The article explores how old people who live in their ordinary home, reason and act regarding their ‘material room’ (technical objects, such as household appliances, communication tools and things, such as furniture, personal belongings, gadgets, books, paintings, and memorabilia). The interest is in how they, as a consequence of their aging, look at acquiring new objects and phasing out older objects from the home. This is a broader approach than in most other studies of how old people relate to materiality in which attention is mostly paid either to adjustments to the physical environment or to the importance of personal possessions. In the latter cases, the focus is on downsizing processes (e.g. household disbandment or casser maison) in connection with a move to smaller accommodation or to a nursing home. The article is based on a study in which thirteen older people (median age 87), living in a Swedish town of medium size were interviewed (2012) for a third time. The questions concerned the need and desire for new objects, replacement of broken objects, sorting out the home or elsewhere, most cherished possessions, and the role of family members such as children and grandchildren. The results reveal the complexity of how one handles the material room. Most evident is the participants' reluctance to acquire new objects or even to replace broken things. Nearly all of them had considered, but few had started, a process of sorting out objects. These standpoints in combination resulted in a relatively intact material room, which was motivated by an ambition to simplify daily life or to facilitate the approaching dissolution of the home. Some objects of special value and other cherished objects materialized the connections between generations within a family. Some participants wanted to spare their children the burden of having to decide on what to do with their possessions. Others (mostly men), on the contrary, relied on their children to do the sorting out after they had died.

  • 25.
    Lundgren, Anna Sofia
    Umeå University, Faculty of Social Sciences, Centre for Population Studies (CPS). Umeå University, Faculty of Arts, Department of culture and media studies.
    “In the good old days”: Insidious nostalgia and the constitution of old age identity2010In: Journal of Aging Studies, ISSN 0890-4065, E-ISSN 1879-193X, Vol. 24, no 4, p. 248-256Article in journal (Refereed)
    Abstract [en]

    In this paper older people are studied through qualitative in-depth interviews regarding the constitution of identity. This is based on their participation in specific projects where they take part in schoolwork. The point of departure is that these more or less organised projects provide older people with a physical as well as a social space in which such a constitution can take place. Specific attention is not only directed toward the productive use of nostalgia, but also at the rhetorical use of already established subject positions drawn from the fields of production and reproduction, and from discourses on productive ageing and participation. The intersection of these discourses was not only found to be normative and excluding, but also liberating and a necessity.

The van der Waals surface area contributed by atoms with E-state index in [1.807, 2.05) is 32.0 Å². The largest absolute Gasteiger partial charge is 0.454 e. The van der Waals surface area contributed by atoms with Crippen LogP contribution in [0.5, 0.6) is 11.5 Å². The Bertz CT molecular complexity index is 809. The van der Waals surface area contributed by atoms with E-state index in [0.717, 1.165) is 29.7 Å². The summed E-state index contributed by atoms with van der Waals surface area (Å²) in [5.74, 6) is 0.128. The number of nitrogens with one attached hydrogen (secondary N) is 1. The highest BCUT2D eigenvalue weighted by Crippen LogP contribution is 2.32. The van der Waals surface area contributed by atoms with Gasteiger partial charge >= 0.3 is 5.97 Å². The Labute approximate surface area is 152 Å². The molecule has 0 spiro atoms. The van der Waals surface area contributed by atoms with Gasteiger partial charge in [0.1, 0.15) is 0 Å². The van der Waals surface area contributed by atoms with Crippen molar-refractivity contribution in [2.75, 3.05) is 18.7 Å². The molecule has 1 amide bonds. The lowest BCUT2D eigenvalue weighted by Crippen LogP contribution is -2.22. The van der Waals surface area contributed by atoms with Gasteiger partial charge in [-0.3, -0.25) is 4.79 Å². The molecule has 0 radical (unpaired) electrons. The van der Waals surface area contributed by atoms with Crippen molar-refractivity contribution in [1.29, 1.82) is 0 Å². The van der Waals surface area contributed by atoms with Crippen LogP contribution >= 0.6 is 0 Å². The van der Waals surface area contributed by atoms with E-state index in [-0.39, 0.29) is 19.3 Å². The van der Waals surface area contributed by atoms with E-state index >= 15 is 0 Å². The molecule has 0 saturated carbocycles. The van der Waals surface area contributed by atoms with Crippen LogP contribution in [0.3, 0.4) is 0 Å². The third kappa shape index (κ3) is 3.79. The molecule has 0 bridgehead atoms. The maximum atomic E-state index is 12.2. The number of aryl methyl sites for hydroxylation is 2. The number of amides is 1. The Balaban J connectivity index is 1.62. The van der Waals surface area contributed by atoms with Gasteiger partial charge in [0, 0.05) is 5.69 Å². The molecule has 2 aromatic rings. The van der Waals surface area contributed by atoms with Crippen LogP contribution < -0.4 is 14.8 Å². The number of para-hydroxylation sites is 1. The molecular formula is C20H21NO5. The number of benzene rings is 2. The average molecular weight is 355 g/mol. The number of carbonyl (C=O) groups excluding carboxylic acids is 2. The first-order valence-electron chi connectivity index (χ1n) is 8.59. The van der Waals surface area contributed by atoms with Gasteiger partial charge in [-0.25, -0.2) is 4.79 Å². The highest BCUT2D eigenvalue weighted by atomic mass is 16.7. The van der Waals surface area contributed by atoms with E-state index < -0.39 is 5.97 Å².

• 26.
    Lundgren, Anna Sofia
    et al.
    Umeå Universitet.
    Liliequist, Evelina
    Umeå Universitet.
    Sjöstedt Landén, Angelika
    Mid Sweden University, Faculty of Human Sciences, Department of Social Sciences. Umeå Universitet.
    Between activity and solidarity: Comprehending retirement and extendedworking lives in Swedish rural areas2018In: Journal of Aging Studies, ISSN 0890-4065, E-ISSN 1879-193X, Vol. 44, no March 2018, p. 1-8Article in journal (Refereed)
    Abstract [en]

    The expected costs of population ageing have generally led to perceived needs to postpone the age of retirement. Drawing on 20 semi-structured interviews, the aim of this paper is to describe the ways that the possibility of an extended working life is comprehended by persons over the age of 60 living in sparsely populated areas in northern Sweden. While defining themselves as active, the interviewees argued strongly in favour of the right to retire. What are often described as opposing retiree subject positions – healthy and active vs. vulnerable and dependent – were partly transgressed in the interviews. The interviewees performed a solidarity that had the potential of including their future selves as possible objects of solidarity. Another important result was that in comprehending the possibility of an extended working life, morally charged notions of geographic place became central.

  • 27.
    Lundgren, Anna Sofia
    et al.
    Umeå University, Faculty of Arts, Department of culture and media studies. Umeå University, Faculty of Social Sciences, Centre for Demographic and Ageing Research (CEDAR).
    Liliequist, Evelina